Sure, we’ve made some costly errors while traveling. Also, being cheap-asses has led to unnecessary stress on several occasions. So money plays its role, I wouldn’t claim otherwise. But this is another area where I feel the trade offs have been worth it.
Hopefully the next 6 months will prove this to be true. 🙂
Time away from family and friends
And here we’ve come to the kicker of this discussion. If there is any one single part that would make me second guess myself, it would be this one.
We drastically underestimated what it would be like being away from our family and friends. Especially from a social standpoint. Back in Indiana, we’d commonly drop by family and friends. I dramatically miss spending my Sundays watching football at each of my own parents homes, playing cards once per month with Courtney’s extended family, or staying up all night playing board games with our old friends.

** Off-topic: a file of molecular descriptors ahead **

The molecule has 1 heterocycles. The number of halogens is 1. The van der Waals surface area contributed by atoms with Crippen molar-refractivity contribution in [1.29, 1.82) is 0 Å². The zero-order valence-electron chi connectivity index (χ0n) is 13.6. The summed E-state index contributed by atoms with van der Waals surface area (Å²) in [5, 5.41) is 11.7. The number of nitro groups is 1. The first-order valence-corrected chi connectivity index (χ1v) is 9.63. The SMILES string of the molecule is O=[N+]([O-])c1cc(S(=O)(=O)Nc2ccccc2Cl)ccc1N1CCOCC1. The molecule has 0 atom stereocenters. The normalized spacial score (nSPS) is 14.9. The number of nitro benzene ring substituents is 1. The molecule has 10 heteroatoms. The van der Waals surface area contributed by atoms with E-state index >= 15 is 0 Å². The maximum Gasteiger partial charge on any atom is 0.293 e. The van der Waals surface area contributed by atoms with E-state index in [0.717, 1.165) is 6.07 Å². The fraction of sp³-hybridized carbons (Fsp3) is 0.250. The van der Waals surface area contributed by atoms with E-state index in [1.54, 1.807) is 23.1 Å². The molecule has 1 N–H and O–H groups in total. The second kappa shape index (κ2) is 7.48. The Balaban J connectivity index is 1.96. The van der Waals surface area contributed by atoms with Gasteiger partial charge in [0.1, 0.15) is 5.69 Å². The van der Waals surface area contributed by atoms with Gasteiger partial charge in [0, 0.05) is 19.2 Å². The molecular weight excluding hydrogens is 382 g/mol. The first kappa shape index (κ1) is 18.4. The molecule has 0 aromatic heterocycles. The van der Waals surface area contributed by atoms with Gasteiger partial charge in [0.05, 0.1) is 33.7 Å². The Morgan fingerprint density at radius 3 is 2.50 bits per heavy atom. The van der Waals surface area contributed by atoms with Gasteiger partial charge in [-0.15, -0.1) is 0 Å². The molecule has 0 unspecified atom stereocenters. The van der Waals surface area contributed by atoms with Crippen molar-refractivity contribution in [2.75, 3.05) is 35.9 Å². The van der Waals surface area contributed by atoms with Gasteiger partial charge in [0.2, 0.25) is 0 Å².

It’s been really lonely on the road so far. Couchsurfing stepped up early on to help a little. I’ve been blessed with many new and surprisingly close friendships with other bloggers and readers. Courtney’s gotten a little bit of a fix from other teachers, who went out of their way to welcome her.
But there’s a big gap from home still left to fill. Much bigger than we anticipated.
Have we missed out on having ‘real’ travel experiences?
There’s yet another side to this coin. As Tyler K. commented on a more recent post:
Meanwhile, for all your travel emphasis, you’re posting about the X-Men and losing weight. I don’t mean it to be insulting, although like I mentioned at the top, it’s obviously critical, but it just seems that you’re missing out on the part of travel that makes it travel. You seem to just be at home, but in a different city.